• Bloomberg


WeWork announced on Wednesday it accepted a rescue package from SoftBank Group Corp., its largest investor, that will give the Japanese conglomerate an 80 percent stake in the company.

The deal marks the end of an era for the troubled co-working giant, which raised money at a $47 billion valuation in January, pulled out of a botched initial public offering attempt last month and is now valued at less than $8 billion in the bailout.

WeWork founder Adam Neumann will leave the company’s board as part of the package, to be replaced by SoftBank executive and newly appointed Executive Chairman Marcelo Claure. Neumann is set to walk away from the deal with as much as $1.2 billion in WeWork stock, a $500 million credit line from SoftBank and a roughly $185 million consulting fee, people familiar with the matter have said. Neumann will remain connected to the company as a board observer.

The deal with SoftBank, which includes $5 billion in new financing and an acceleration of a $1.5 billion existing commitment, grants a reprieve to WeWork parent We Co., which was on track to run out of money as soon as next month. The company has been racing to slash costs since it pulled its IPO paperwork in September, and is expected to fire thousands of employees this month.

“This is exactly the reason why people are suspicious about actual valuations of unicorn companies,” said Mitsushige Akino, an executive officer with Ichiyoshi Asset Management Co. in Tokyo. “There will be a lot of SoftBank investors that will think it’s crazy to invest this much money into one company.”

The capital infusion doesn’t give the conglomerate a majority of voting rights and WeWork will be treated as an associate, not a subsidiary. That might allow SoftBank to wield influence at WeWork without having to show all of its liabilities on the balance sheet.

The SoftBank-led rescue was one of two options the WeWork board was considering to keep the company afloat. The other was a $5 billion debt package presented by JPMorgan Chase & Co., which people familiar with the proposal said would have been one been of the riskiest junk-debt offerings in recent years, including $2 billion of pay-in-kind bonds yielding 15 percent.

As part of the deal with SoftBank, the company will offer to buy as much as $3 billion from existing shareholders, from the fourth quarter. Neumann will be allowed to sell nearly $1 billion of stock to SoftBank, a person familiar with the matter has said. The deal will enable him to retain his billionaire status, according to calculations by the Bloomberg Billionaires Index.

WeWork’s arc — from being one of the world’s most highly valued startups to surrendering much of the company in an emergency bailout — is one of the most dramatic business disasters in recent memory. As recently as last month, the company appeared to be headed to the public markets. But investors balked at the company’s unusual governance structure and rapid rate of spending. According to its IPO paperwork, WeWork lost $900 million in the first half of this year alone.

The chilly public market reception prompted the company to oust Neumann as CEO last month, and pull its IPO paperwork, while it tried to find a way to profitability. But making money may prove difficult. The company considers only 30 percent of its office space to be “mature,” which typically means generating steady revenue. It could face costs that approach $1 billion to renovate new space it has already secured. Some leases and projects, including one plan for a 36-story lease in a Seattle tower, were scuttled as the company foundered.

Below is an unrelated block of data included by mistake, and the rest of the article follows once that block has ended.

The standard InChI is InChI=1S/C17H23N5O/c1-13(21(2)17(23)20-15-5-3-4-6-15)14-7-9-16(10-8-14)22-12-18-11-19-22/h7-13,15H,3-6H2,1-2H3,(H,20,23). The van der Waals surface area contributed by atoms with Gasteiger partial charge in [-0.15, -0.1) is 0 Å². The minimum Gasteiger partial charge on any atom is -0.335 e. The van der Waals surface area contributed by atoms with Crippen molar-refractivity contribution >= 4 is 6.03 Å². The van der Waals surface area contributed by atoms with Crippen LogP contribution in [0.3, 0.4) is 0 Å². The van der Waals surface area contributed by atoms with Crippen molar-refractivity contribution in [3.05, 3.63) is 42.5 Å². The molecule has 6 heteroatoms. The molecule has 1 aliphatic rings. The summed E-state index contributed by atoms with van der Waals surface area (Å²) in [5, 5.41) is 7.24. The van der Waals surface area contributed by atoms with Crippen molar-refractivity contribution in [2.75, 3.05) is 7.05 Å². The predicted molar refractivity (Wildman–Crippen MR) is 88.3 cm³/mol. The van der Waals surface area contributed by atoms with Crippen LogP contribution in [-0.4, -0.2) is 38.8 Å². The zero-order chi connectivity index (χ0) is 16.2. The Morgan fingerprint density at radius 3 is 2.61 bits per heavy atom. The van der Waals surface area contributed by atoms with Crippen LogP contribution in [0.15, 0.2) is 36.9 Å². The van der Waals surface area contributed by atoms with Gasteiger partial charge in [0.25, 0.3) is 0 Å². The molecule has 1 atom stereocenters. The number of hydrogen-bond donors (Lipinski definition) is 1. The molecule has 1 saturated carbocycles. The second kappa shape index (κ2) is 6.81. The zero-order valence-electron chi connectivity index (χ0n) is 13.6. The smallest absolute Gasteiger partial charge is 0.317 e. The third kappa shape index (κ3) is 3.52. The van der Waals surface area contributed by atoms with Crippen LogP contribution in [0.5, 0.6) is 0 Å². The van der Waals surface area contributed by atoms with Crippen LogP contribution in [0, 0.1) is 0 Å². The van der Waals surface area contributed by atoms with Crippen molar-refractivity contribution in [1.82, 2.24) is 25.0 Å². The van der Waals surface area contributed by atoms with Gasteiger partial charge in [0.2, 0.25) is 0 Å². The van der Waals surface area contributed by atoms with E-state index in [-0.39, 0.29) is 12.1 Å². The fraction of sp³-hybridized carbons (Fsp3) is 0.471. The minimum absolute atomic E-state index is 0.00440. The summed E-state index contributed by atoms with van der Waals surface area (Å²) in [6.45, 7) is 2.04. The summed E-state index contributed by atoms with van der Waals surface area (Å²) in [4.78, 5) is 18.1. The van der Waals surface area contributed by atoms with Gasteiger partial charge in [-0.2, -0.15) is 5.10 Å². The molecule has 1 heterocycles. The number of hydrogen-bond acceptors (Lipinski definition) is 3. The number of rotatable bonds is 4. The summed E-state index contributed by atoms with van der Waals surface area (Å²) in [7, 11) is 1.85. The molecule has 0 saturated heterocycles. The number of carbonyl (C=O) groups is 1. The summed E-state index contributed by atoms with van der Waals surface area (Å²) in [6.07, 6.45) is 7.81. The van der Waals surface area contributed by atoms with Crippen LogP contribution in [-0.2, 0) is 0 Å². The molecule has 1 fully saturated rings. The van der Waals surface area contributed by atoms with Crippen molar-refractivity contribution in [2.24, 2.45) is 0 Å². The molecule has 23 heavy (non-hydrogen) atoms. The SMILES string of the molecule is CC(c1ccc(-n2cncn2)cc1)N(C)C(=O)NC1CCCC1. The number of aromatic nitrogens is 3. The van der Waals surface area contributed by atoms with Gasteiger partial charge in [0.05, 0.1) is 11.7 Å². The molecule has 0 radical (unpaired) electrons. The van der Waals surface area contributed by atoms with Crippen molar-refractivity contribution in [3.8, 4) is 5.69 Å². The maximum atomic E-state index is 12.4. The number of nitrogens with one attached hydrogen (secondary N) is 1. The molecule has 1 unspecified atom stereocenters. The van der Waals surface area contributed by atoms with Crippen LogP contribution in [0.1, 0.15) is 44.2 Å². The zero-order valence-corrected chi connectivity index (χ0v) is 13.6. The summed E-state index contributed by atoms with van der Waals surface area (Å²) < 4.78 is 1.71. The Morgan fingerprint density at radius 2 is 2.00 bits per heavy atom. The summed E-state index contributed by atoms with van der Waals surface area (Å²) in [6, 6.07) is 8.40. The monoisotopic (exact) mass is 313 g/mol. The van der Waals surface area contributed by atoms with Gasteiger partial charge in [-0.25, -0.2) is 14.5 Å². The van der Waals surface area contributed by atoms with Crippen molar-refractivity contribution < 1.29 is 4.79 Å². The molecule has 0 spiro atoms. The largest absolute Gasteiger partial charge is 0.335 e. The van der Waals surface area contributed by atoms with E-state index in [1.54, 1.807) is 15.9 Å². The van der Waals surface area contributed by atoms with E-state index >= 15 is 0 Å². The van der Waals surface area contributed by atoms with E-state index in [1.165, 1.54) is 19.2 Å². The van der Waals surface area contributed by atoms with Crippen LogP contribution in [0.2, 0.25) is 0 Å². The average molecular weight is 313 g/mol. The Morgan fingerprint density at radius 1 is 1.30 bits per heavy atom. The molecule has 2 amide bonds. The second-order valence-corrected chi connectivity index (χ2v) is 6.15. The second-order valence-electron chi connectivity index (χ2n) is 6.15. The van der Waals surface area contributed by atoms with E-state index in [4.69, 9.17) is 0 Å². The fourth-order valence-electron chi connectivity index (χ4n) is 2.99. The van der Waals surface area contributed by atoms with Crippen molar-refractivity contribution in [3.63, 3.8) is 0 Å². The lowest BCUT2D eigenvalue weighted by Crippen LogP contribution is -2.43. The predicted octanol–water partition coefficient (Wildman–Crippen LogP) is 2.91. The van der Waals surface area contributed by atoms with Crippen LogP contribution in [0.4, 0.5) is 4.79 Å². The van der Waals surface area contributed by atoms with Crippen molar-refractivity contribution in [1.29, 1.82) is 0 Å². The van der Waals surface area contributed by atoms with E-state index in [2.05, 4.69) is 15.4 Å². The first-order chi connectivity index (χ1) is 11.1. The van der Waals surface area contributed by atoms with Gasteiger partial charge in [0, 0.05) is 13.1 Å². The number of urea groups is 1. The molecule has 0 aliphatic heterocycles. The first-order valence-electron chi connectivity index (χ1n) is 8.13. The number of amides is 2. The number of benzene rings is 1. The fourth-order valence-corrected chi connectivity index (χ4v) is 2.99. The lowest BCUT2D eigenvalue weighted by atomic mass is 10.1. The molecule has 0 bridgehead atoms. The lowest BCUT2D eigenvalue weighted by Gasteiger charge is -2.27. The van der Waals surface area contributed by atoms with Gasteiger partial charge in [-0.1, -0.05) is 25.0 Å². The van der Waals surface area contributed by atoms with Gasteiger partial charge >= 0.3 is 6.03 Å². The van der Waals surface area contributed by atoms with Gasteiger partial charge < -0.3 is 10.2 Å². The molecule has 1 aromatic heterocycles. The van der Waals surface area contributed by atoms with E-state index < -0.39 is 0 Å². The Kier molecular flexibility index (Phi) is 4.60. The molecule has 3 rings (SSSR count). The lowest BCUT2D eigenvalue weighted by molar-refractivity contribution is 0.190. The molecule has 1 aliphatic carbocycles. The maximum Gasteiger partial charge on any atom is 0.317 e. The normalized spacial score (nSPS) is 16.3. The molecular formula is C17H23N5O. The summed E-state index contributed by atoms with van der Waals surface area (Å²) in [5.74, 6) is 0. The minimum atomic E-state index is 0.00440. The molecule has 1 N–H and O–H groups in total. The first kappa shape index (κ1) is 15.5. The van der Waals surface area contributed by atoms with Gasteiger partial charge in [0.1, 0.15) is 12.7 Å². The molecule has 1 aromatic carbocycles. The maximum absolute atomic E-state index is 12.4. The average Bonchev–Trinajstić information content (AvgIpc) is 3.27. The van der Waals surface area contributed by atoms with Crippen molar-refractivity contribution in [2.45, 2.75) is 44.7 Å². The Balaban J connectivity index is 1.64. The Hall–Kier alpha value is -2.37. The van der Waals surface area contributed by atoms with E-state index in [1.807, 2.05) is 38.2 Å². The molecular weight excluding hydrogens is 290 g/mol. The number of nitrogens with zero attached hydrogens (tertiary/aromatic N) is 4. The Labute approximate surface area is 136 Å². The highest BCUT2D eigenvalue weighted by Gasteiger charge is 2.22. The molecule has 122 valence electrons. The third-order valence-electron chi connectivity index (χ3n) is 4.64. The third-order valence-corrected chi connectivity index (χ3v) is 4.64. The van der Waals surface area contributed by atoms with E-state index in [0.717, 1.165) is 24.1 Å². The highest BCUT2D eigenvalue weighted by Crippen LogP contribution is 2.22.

The SoftBank deal paves the way for the conglomerate to take a larger role at the troubled startup. SoftBank asked Claure, the former CEO of Sprint Corp., last month to look for ways to cut costs and raise revenue at WeWork. After Neumann’s ouster, WeWork executives Sebastian Gunningham and Artie Minson were appointed as co-CEOs, with a similar mandate to refocus on the core business.

SoftBank had already committed more than $10 billion to the startup before the rescue package, and owns about a third of the company. Its latest effort to shore up its troubled investment comes at a delicate time. SoftBank is currently working to raise another, larger version of its $100 billion Vision Fund, the massive tech fund that made bets in Silicon Valley so large it changed the startup ecosystem. SoftBank was also an investor in Uber Technologies Inc., which is down by more than a quarter since its May IPO

The biggest backers of the Vision Fund are reconsidering how much to commit to its next investment vehicle as an oversized bet on WeWork sours.

Saudi Arabia’s Public Investment Fund, which contributed $45 billion to the $100 billion Vision Fund, is now only planning to reinvest profits from that vehicle into its successor, according to sources familiar with the talks.

Abu Dhabi’s Mubadala Investment Co., which invested $15 billion, is considering paring its future commitment to below $10 billion, the sources said, asking not to be identified in disclosing internal deliberations.

SoftBank’s losses from its recent investments could run into the billions of dollars. Founder Masayoshi Son is likely to address the subject when the company reports quarterly earnings on Nov. 6

“It is not unusual for the world’s leading technology disruptors to experience growth challenges as the one WeWork just faced,” Son said in the statement. “Since the vision remains unchanged, SoftBank has decided to double down on the company by providing a significant capital infusion and operational support.”

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